One look at Marc Bloch's French Rural History will give some insight into what I am getting at here. Bloch's essay is very important for a number of reasons that are methodologically interesting for this particular project. Bloch, in this short book (it is only 200 pages long), is concerned ironically with a long span of time, beginning in the 13th century and ending in the early 18th century. His conception of rural history is broad, taking into account not only farming techniques, but customs and the development of social norms. What was for the time most revolutionary however, was Bloch's systematic use of non-documentary sources like estate maps and the layout of the physical environment itself.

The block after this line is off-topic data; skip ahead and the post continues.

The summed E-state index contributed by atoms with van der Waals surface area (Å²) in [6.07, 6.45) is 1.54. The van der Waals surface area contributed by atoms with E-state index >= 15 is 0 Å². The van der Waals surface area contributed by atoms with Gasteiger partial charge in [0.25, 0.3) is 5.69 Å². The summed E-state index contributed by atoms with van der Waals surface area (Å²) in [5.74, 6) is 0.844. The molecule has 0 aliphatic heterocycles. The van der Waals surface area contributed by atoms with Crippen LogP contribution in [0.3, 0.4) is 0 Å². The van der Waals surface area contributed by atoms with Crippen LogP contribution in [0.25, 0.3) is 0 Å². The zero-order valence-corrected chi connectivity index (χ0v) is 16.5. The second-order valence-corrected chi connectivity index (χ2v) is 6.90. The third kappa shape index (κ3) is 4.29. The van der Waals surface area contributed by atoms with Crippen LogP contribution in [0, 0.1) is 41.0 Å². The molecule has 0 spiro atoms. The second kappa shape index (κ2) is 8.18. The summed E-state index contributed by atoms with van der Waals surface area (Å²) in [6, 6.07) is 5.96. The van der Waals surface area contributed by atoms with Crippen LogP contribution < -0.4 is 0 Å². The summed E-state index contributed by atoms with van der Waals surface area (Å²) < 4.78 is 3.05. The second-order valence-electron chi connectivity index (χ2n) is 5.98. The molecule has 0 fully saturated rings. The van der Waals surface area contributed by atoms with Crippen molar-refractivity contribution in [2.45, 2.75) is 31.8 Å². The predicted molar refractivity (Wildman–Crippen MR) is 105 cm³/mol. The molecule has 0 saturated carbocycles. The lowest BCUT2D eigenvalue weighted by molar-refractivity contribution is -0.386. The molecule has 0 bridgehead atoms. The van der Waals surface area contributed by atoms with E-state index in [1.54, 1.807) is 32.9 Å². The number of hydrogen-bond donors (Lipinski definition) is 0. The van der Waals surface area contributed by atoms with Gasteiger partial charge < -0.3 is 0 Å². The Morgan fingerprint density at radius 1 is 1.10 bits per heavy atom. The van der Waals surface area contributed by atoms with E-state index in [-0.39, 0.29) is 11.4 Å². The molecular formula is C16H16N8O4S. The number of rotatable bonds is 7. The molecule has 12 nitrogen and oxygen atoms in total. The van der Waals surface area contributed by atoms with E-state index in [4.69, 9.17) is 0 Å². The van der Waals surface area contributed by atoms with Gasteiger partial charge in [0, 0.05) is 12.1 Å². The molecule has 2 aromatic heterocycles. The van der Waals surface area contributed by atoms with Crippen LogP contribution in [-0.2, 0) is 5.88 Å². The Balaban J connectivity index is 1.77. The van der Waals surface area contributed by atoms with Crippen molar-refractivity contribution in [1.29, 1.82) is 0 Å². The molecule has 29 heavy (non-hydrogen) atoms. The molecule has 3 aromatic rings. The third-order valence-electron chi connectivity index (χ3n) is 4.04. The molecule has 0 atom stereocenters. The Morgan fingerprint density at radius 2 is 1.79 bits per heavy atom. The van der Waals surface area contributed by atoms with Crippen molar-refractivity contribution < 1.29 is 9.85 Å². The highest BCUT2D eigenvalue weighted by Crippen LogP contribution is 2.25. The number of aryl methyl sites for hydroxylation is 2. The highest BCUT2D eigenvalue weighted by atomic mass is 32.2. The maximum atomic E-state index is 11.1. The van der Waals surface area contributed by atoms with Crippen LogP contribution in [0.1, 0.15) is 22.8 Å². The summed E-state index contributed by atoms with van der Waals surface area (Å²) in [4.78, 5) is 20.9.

French Rural History came to my attention because of it's use of the so-called 'regressive method'. Bloch read history backwards on the grounds that we know more about later periods and that it makes logical sense to proceed from the known to the unknown. There were others before him who used this method like the English historian Frederick Seebohm who, in 1883, published The English Village Community. The book begins with an important chapter entitled, 'The English Open Field System Examined in its Modern Remains". Seebohm uses the surviving clues in the landscape to work backwards to the foundations of early English village life much in the same way as Bloch does with his maps of remaining field patterns in France and as I am trying to do with Roman Surveying. More modern studies, like Alan Baker's, Studies of Field systems in the British Isles give one some sense of what the historian can achieve if one simply gets outside. All of this of course requires a certain rethinking of how we write and conceptualize cartographic history as something that as George Duby said, "is open to the sunshine".